The third presentation was from Mr Kamudoni Nyasulu, a lawyer with 42 years’ experience and the Managing Consultant of Kamudoni Nyasulu Law Consultants. The presentation titled “Debt Crisis in Malawi: The Role of the Legal Profession in Public Debt and Finance Management” directly tackled the role of the legal profession in public debt and public finance management.  The presentation identified the actions that have impacted on public debt and public finance management in the country as follows: unapproved expenditure and/ or borrowings, budget deficit, lack of standalone law on public debt, mismanagement of resources that leads to poor management of public debt and increased contingent liabilities due to lack of coordination in contract negotiations. The presentation observed that the debt crisis in Malawi can be managed in the following way: active enforcement of the current legal framework including prosecution of public expenditure that lack parliamentary approval, capacity building within the public service delivery, avoiding contingent liabilities, analysing funding against performance of state funded entities and activities by Parliament, coordination of the three arms of government, rule of law functionality over form, Multi-institutional prosecution which should be led by the RBM, amendment of instructions to the treasury under the Public Finance Management Act, taking action on the findings from the audit reports where clear public finance mismanagement is noted and ensuring that the right competencies are employed in the right spaces within the government mechanism.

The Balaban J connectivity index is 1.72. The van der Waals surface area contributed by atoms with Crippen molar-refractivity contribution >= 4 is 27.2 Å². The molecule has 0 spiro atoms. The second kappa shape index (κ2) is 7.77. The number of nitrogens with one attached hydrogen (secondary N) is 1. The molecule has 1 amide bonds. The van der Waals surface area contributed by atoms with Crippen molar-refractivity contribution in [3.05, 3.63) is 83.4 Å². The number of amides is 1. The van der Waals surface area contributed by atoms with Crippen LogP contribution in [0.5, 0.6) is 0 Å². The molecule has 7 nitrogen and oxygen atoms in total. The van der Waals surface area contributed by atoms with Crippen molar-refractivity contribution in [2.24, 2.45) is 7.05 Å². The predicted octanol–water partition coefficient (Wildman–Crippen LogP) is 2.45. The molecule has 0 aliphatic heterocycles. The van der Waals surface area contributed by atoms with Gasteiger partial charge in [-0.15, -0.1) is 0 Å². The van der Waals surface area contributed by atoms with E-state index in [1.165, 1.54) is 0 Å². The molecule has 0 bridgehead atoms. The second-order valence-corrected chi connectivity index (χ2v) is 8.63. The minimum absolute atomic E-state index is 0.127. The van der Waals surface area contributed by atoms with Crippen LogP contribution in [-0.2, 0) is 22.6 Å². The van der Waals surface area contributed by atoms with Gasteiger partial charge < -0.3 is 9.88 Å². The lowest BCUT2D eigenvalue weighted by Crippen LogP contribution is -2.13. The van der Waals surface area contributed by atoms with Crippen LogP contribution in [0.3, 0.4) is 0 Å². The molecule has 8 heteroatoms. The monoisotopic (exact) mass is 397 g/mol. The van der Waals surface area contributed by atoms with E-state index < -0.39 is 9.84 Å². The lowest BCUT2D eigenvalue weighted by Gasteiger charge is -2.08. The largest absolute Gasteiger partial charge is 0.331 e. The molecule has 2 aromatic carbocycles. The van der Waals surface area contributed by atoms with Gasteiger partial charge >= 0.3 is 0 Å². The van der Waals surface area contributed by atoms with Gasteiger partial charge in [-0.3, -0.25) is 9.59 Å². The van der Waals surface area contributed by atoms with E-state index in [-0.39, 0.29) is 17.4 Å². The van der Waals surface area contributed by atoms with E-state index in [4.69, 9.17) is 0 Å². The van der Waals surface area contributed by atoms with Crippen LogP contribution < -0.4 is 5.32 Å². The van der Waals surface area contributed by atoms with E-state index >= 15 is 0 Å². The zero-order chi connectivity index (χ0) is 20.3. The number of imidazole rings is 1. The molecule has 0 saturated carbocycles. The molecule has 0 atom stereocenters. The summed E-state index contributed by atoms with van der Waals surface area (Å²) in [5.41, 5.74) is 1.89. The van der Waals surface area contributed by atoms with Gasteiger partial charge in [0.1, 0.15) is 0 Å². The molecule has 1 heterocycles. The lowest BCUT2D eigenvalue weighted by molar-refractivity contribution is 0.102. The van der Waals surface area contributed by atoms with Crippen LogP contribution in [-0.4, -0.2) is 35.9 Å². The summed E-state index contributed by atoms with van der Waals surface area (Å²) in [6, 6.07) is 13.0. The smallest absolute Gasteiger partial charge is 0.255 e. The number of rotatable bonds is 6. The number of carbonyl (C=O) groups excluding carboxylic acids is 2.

The presentation centred on the role of the legal profession in managing the public debt crisis in Malawi and in the end it was suggested that the MLS should always assist the Legal Affairs Committee as well as the Budget and Finance Committee of Parliament in their various works in the management of public debt and resources. It was further suggested that all government Ministries, Departments and Agencies that are headed by lawyers should be held accountable on public debt management and the Judiciary should also be engaged in the crisis especially on the aspect of rule of law. The presentation further proposed that the Office of the Attorney General should actively take steps to recover public money through civil remedies and appropriate criminal sanctions and finally that the RBM should take lead in the investigation and prosecution of fraud in public finance.